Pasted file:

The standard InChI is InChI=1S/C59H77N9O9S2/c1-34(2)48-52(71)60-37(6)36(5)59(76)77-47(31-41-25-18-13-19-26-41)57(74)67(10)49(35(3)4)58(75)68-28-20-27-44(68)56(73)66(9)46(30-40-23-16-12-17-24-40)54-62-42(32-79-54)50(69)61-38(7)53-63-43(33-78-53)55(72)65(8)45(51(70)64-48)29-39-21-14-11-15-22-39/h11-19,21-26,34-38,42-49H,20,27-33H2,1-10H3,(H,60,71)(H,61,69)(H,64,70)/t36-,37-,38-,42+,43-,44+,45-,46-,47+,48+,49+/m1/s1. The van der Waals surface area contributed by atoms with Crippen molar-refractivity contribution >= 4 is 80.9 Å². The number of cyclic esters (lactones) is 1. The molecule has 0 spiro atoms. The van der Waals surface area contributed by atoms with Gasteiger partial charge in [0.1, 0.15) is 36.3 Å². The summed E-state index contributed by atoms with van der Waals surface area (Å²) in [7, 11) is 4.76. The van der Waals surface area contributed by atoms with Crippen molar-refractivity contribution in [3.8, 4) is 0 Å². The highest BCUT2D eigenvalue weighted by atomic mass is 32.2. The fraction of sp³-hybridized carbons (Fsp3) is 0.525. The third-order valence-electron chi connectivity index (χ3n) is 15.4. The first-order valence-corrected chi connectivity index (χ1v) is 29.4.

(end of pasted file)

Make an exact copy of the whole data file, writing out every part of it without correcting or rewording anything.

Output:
The standard InChI is InChI=1S/C59H77N9O9S2/c1-34(2)48-52(71)60-37(6)36(5)59(76)77-47(31-41-25-18-13-19-26-41)57(74)67(10)49(35(3)4)58(75)68-28-20-27-44(68)56(73)66(9)46(30-40-23-16-12-17-24-40)54-62-42(32-79-54)50(69)61-38(7)53-63-43(33-78-53)55(72)65(8)45(51(70)64-48)29-39-21-14-11-15-22-39/h11-19,21-26,34-38,42-49H,20,27-33H2,1-10H3,(H,60,71)(H,61,69)(H,64,70)/t36-,37-,38-,42+,43-,44+,45-,46-,47+,48+,49+/m1/s1. The van der Waals surface area contributed by atoms with Crippen molar-refractivity contribution >= 4 is 80.9 Å². The number of cyclic esters (lactones) is 1. The molecule has 0 spiro atoms. The van der Waals surface area contributed by atoms with Gasteiger partial charge in [0.1, 0.15) is 36.3 Å². The summed E-state index contributed by atoms with van der Waals surface area (Å²) in [7, 11) is 4.76. The van der Waals surface area contributed by atoms with Crippen molar-refractivity contribution in [3.8, 4) is 0 Å². The highest BCUT2D eigenvalue weighted by atomic mass is 32.2. The fraction of sp³-hybridized carbons (Fsp3) is 0.525. The third-order valence-electron chi connectivity index (χ3n) is 15.4. The first-order valence-corrected chi connectivity index (χ1v) is 29.4.